# Pentium FDIV bug

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66 MHz Intel Pentium (sSpec=SX837) with the FDIV bug

The Pentium FDIV bug is a bug in the Intel P5 Pentium floating point unit (FPU). Because of the bug, the processor can return incorrect decimal results, an issue troublesome for the precise calculations need in fields like math and science. Discovered by Professor Thomas R. Nicely at Lynchburg College,[1] Intel blamed the error on missing entries in the lookup table used by the floating-point division circuitry.[2]

Though rarely encountered by average users (Byte magazine estimated that 1 in 9 billion floating point divides with random parameters would produce inaccurate results),[3] both the flaw and Intel's initial handling of the matter were heavily criticized. Intel ultimately recalled the defective processors.

## Chronology

Professor Thomas Nicely, a professor of mathematics at Lynchburg College, had written code to enumerate primes, twin primes, prime triplets, and prime quadruplets. Nicely noticed some inconsistencies in the calculations on June 13, 1994, shortly after adding a Pentium system to his group of computers, but was unable to eliminate other factors (such as programming errors, motherboard chipsets, etc.) until October 19, 1994. On October 24, 1994, he reported the issue to Intel. According to Nicely, his contact person at Intel later admitted that Intel had been aware of the problem since May 1994, when the flaw was discovered by Tom Kraljevic, a Purdue co-op student working for Intel in Hillsboro, OR, during testing of the FPU for its new P6 core, first used in the Pentium Pro.

On October 30, 1994, Nicely sent an email describing the error he had discovered in the Pentium floating point unit to various contacts, requesting reports of testing for the flaw on 486-DX4s, Pentiums and Pentium clones.[1]

This flaw in the Pentium FPU was quickly verified by other people around the Internet, and became known as the Pentium FDIV bug (FDIV is the x86 assembly language mnemonic for floating-point division). One example was found where the division result returned by the Pentium was off by about 61 parts per million.[1]

The story first appeared in the press on November 7, 1994, in an article in Electronic Engineering Times, "Intel fixes a Pentium FPU glitch" by Alexander Wolfe.[4]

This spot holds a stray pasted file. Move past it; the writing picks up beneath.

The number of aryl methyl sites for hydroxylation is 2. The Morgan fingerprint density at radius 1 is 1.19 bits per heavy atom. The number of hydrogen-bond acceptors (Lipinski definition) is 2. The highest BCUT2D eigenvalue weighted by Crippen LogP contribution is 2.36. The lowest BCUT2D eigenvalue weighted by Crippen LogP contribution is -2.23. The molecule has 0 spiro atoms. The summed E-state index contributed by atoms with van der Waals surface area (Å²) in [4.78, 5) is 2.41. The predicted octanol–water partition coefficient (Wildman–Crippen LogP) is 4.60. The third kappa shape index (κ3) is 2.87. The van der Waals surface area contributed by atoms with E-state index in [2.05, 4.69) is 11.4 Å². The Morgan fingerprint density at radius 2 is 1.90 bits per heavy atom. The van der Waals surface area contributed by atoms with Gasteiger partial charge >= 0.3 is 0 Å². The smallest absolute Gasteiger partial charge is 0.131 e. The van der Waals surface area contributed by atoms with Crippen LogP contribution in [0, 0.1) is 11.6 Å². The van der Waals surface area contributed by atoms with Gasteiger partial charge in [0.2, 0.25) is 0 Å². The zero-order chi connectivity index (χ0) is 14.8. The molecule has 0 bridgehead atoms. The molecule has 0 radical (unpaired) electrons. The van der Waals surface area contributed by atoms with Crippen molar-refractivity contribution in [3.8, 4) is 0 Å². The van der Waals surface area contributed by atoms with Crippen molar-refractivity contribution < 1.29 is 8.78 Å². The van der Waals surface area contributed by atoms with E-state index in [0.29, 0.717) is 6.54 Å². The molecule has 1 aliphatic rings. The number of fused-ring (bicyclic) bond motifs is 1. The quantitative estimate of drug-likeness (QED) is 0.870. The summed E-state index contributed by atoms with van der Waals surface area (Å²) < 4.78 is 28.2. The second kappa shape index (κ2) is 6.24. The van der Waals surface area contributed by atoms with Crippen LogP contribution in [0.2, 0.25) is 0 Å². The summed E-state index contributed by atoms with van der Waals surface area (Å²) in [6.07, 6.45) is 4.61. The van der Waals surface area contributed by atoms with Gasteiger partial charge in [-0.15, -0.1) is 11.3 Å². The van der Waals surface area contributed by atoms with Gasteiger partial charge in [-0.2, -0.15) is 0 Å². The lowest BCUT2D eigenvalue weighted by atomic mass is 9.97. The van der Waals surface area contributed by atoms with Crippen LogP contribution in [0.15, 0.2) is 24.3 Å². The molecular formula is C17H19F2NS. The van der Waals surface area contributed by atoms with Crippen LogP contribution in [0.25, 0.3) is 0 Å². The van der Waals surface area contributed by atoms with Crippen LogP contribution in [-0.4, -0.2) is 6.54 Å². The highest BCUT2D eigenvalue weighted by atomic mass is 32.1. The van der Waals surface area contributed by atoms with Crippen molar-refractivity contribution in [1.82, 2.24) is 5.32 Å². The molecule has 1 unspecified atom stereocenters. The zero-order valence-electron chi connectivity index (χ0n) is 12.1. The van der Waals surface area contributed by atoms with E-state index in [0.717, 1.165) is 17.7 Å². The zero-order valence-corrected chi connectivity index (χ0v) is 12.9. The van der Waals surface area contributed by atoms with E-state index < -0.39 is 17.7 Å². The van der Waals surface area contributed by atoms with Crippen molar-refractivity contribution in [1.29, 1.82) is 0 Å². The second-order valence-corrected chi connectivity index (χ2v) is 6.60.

The story was subsequently picked up by CNN in a segment aired on November 21, 1994.[1] This brought it into widespread public prominence.

Publicly, Intel acknowledged the floating-point flaw, but claimed that it was not serious and would not affect most users. Intel offered to replace processors to users who could prove that they were affected. However, although most independent estimates found the bug to be of little importance and would have negligible effect on most users, it caused a great public outcry. Companies like IBM (whose IBM 5x86C microprocessor competed at that time with the Intel Pentium line) joined the condemnation.

On December 20, 1994, Intel offered to replace all flawed Pentium processors on the basis of request, in response to mounting public pressure.[5] Although it turned out that only a small fraction of Pentium owners bothered to get their chips replaced, the financial impact on the company was significant. On January 17, 1995, Intel announced a pre-tax charge of \$475 million against earnings, ostensibly the total cost associated with replacement of the flawed processors.[1] Some of the defective chips were later turned into key rings by Intel.[6]

A 1995 article in Science describes the value of number theory problems in discovering computer bugs and gives the mathematical background and history of Brun's constant, the problem Nicely was working on when he discovered the bug.[7]

## Affected models

This problem occurs only on some models of the original Pentium processor.[8] Any Pentium family processor with a clock speed of at least 120 MHz is new enough not to have this bug.[8] On affected models, the Intel Processor Frequency ID Utility checks for the presence of this bug.

The ten affected processors are listed below. The 39 S-spec of those processors are not listed in the Intel processor specification finder web page.

Pentium P5 800 nm 5V
Family Model Stepping Core stepping Clock rate FSB speed S-spec
5 1 3 B1 60 MHz 60 MHz Q0352, Q0412, SX753
5 1 3 B1 66 MHz 66 MHz Q0353, Q0413, SX754
5 1 5 C1 60 MHz 60 MHz Q0466, SX835, SZ949
5 1 5 C1 66 MHz 66 MHz Q0467, SX837, SZ950
Pentium P54C 600 nm 3.3V
Family Model Stepping Core stepping Clock rate FSB speed S-spec
5 2 1 B1 75 MHz 50 MHz Q0601
5 2 1 B1 90 MHz 60 MHz Q0542, Q0613, Q0543, SX879, SX885, SX909, SX874
5 2 1 B1 100 MHz 66 MHz Q0563, Q0587, Q0614, SX886, SX910
5 2 2 B3 75 MHz 50 MHz Q0606, SX951
5 2 2 B3 90 MHz 60 MHz Q0628, Q0611, Q0612, SX923, SX922, SX921, SX942, SX943, SX944, SZ951
5 2 2 B3 100 MHz 66 MHz Q0677, SX960

## Example symptoms

The presence of the bug can be checked manually by performing the following calculation in any application that uses native floating point numbers, including the Windows Calculator or Microsoft Excel in Windows 95/98.

The correct value is (where 4195835 = 0x4005FB and 3145727 = 0x2FFFFF and the '5' in 0x4005 hits the fault in the FPU control logic)

$\textstyle \frac{4195835}{3145727} = 1.333820449136241002$

However, the value returned by a flawed Pentium processor is incorrect at or beyond four digits:[9]

$\textstyle \frac{ 4195835}{3145727} = 1.333{\color{Red}{739068902037589}}$

Another way of detecting the bug is using the pentnt utility included with Windows NT 3.51, NT 4.0, 2000, and XP.[10]